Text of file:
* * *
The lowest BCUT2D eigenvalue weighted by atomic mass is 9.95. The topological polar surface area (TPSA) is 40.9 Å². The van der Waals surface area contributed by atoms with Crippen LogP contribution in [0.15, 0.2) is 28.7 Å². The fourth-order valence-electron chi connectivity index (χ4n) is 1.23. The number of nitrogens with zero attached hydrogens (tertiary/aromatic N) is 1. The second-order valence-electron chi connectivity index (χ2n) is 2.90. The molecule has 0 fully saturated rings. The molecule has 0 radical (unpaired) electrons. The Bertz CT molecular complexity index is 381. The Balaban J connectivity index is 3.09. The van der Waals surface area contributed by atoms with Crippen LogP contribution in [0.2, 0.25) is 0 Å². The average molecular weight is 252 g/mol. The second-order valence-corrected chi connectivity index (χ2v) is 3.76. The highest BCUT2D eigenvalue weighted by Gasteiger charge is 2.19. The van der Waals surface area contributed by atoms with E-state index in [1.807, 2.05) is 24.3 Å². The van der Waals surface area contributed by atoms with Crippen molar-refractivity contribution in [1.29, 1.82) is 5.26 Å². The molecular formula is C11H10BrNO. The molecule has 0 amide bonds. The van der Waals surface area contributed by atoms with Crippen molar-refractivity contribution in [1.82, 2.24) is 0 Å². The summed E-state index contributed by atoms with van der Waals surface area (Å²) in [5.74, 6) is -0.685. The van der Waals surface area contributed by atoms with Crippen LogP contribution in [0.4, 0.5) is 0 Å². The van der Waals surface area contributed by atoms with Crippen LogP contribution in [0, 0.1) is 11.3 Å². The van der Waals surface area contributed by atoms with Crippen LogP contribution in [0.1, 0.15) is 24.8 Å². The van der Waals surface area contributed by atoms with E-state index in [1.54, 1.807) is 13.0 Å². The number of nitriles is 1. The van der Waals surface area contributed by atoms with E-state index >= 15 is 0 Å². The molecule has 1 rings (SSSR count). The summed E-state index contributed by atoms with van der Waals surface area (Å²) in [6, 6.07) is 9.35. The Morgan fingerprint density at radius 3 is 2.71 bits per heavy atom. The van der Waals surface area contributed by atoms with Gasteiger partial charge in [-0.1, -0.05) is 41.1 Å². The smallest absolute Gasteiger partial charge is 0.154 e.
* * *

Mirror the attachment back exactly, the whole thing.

The lowest BCUT2D eigenvalue weighted by atomic mass is 9.95. The topological polar surface area (TPSA) is 40.9 Å². The van der Waals surface area contributed by atoms with Crippen LogP contribution in [0.15, 0.2) is 28.7 Å². The fourth-order valence-electron chi connectivity index (χ4n) is 1.23. The number of nitrogens with zero attached hydrogens (tertiary/aromatic N) is 1. The second-order valence-electron chi connectivity index (χ2n) is 2.90. The molecule has 0 fully saturated rings. The molecule has 0 radical (unpaired) electrons. The Bertz CT molecular complexity index is 381. The Balaban J connectivity index is 3.09. The van der Waals surface area contributed by atoms with Crippen LogP contribution in [0.2, 0.25) is 0 Å². The average molecular weight is 252 g/mol. The second-order valence-corrected chi connectivity index (χ2v) is 3.76. The highest BCUT2D eigenvalue weighted by Gasteiger charge is 2.19. The van der Waals surface area contributed by atoms with E-state index in [1.807, 2.05) is 24.3 Å². The van der Waals surface area contributed by atoms with Crippen molar-refractivity contribution in [1.29, 1.82) is 5.26 Å². The molecular formula is C11H10BrNO. The molecule has 0 amide bonds. The van der Waals surface area contributed by atoms with Crippen molar-refractivity contribution in [1.82, 2.24) is 0 Å². The summed E-state index contributed by atoms with van der Waals surface area (Å²) in [5.74, 6) is -0.685. The van der Waals surface area contributed by atoms with Crippen LogP contribution in [0.4, 0.5) is 0 Å². The van der Waals surface area contributed by atoms with Crippen LogP contribution in [0, 0.1) is 11.3 Å². The van der Waals surface area contributed by atoms with Crippen LogP contribution in [0.1, 0.15) is 24.8 Å². The van der Waals surface area contributed by atoms with E-state index in [1.54, 1.807) is 13.0 Å². The number of nitriles is 1. The van der Waals surface area contributed by atoms with E-state index >= 15 is 0 Å². The molecule has 1 rings (SSSR count). The summed E-state index contributed by atoms with van der Waals surface area (Å²) in [6, 6.07) is 9.35. The Morgan fingerprint density at radius 3 is 2.71 bits per heavy atom. The van der Waals surface area contributed by atoms with Gasteiger partial charge in [-0.1, -0.05) is 41.1 Å². The smallest absolute Gasteiger partial charge is 0.154 e.